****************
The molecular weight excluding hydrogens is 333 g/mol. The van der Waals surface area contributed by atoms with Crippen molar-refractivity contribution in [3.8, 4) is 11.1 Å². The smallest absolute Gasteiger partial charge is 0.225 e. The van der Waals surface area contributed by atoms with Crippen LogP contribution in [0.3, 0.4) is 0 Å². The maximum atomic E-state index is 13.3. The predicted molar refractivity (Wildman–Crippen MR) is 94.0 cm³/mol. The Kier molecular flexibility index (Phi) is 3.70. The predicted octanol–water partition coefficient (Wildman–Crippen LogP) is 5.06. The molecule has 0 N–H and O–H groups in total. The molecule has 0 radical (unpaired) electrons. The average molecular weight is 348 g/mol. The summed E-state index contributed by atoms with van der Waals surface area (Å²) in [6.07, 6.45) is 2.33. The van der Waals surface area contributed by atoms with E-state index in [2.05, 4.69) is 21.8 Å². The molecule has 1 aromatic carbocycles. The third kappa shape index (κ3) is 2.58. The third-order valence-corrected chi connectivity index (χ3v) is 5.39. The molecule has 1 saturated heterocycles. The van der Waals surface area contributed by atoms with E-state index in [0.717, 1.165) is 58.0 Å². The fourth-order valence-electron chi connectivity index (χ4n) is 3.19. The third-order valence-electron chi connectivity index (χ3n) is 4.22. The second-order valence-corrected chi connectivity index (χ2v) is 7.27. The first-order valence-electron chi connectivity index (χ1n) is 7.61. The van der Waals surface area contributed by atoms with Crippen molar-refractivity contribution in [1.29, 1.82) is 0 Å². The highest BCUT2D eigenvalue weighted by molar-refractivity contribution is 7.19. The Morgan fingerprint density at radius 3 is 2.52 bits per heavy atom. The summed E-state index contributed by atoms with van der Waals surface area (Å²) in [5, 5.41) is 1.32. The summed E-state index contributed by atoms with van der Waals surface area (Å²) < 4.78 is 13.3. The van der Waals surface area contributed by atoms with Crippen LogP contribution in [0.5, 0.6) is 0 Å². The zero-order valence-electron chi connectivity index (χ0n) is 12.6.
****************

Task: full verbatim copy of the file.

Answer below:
The molecular weight excluding hydrogens is 333 g/mol. The van der Waals surface area contributed by atoms with Crippen molar-refractivity contribution in [3.8, 4) is 11.1 Å². The smallest absolute Gasteiger partial charge is 0.225 e. The van der Waals surface area contributed by atoms with Crippen LogP contribution in [0.3, 0.4) is 0 Å². The maximum atomic E-state index is 13.3. The predicted molar refractivity (Wildman–Crippen MR) is 94.0 cm³/mol. The Kier molecular flexibility index (Phi) is 3.70. The predicted octanol–water partition coefficient (Wildman–Crippen LogP) is 5.06. The molecule has 0 N–H and O–H groups in total. The molecule has 0 radical (unpaired) electrons. The average molecular weight is 348 g/mol. The summed E-state index contributed by atoms with van der Waals surface area (Å²) in [6.07, 6.45) is 2.33. The van der Waals surface area contributed by atoms with E-state index in [2.05, 4.69) is 21.8 Å². The molecule has 1 aromatic carbocycles. The third kappa shape index (κ3) is 2.58. The third-order valence-corrected chi connectivity index (χ3v) is 5.39. The molecule has 1 saturated heterocycles. The van der Waals surface area contributed by atoms with E-state index in [0.717, 1.165) is 58.0 Å². The fourth-order valence-electron chi connectivity index (χ4n) is 3.19. The third-order valence-electron chi connectivity index (χ3n) is 4.22. The second-order valence-corrected chi connectivity index (χ2v) is 7.27. The first-order valence-electron chi connectivity index (χ1n) is 7.61. The van der Waals surface area contributed by atoms with Crippen molar-refractivity contribution in [1.29, 1.82) is 0 Å². The highest BCUT2D eigenvalue weighted by molar-refractivity contribution is 7.19. The Morgan fingerprint density at radius 3 is 2.52 bits per heavy atom. The summed E-state index contributed by atoms with van der Waals surface area (Å²) in [5, 5.41) is 1.32. The summed E-state index contributed by atoms with van der Waals surface area (Å²) < 4.78 is 13.3. The van der Waals surface area contributed by atoms with Crippen LogP contribution in [0.5, 0.6) is 0 Å². The zero-order valence-electron chi connectivity index (χ0n) is 12.6.